Women have made prolific contributions to the medium of print for centuries: from noble women learning a new skill to amuse their friends, to women using print as a means of income, to women painters experimenting with a new medium. This brief introduction highlights just a small number of female printmakers who worked with the medium from the 1700s through to the 1930s.
A noble pursuit
In the 18th and 19th centuries, printmaking was seen as an acceptable way for women of noble birth to engage with the arts. A natural extension of their schooling in drawing, printmaking allowed high ranking women to delight their friends, families, and suitors with their charming artistic endeavours.
Introduced to the arts at a young age, Queen Victoria (1819 – 1901) was instructed in drawing and painting, producing her first watercolour at age eight. She continued to draw and paint throughout her youth, even sketching a self-portrait after her coronation in 1837. However, it wasn't until her marriage to Prince Albert in 1840 that her passion for the arts was truly ignited.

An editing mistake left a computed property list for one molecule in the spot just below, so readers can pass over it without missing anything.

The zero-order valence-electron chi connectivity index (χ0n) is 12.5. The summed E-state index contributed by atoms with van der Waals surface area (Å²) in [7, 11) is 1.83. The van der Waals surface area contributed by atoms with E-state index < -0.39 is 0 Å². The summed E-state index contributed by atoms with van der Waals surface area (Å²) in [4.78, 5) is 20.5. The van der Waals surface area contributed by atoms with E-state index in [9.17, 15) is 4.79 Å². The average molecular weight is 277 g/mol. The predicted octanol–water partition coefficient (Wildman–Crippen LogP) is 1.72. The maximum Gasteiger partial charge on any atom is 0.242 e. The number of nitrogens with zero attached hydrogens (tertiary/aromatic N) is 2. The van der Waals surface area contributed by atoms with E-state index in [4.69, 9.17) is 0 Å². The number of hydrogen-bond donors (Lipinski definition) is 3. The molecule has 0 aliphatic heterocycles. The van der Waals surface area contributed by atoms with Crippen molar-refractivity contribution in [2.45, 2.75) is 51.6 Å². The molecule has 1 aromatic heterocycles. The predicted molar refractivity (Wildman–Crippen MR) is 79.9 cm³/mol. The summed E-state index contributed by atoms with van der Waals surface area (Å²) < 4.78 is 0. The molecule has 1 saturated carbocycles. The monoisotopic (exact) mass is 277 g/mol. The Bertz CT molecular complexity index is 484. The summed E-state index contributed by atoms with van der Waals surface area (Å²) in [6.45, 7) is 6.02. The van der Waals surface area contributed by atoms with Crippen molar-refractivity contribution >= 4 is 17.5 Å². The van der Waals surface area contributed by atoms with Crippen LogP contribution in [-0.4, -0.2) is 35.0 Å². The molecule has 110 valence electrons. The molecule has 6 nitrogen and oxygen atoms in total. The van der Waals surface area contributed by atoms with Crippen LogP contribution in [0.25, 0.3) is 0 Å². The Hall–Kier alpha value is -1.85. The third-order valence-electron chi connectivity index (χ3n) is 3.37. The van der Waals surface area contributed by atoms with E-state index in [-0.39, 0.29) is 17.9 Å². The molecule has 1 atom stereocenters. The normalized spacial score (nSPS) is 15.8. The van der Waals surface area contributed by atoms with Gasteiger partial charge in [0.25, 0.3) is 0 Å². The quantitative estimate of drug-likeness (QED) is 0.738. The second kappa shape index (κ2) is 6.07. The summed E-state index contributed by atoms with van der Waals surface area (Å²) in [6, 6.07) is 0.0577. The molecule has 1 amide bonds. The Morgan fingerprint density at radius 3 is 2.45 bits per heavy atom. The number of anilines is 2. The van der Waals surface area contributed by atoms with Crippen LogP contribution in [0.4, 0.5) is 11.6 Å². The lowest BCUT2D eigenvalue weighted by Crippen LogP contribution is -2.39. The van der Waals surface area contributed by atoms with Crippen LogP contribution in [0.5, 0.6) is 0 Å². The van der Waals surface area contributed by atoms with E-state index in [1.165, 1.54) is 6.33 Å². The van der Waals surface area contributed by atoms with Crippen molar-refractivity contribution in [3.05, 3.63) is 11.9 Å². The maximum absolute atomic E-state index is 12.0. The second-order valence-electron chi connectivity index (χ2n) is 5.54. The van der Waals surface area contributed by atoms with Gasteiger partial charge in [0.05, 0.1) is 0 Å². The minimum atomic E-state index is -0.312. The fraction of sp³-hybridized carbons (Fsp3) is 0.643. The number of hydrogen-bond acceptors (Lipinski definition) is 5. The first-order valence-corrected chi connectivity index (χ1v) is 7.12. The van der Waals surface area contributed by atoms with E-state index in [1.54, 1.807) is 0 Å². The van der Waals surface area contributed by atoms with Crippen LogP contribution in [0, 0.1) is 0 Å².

While pregnant with their first child, the couple installed an etching press in their home at Buckingham Palace. They sought assistance from master printmakers who not only taught the couple how to etch, but also undertook the difficult work of preparing the plates for printing. Though her first etching was a copy of a painting in the royal collection, Victoria's prints were often used to document her life as a wife and mother, depicting her children and pets. Despite finding the process of etching complicated, Victoria was much more taken with print than her husband. She produced over twice the number of prints than Albert – up to 62 – before her death.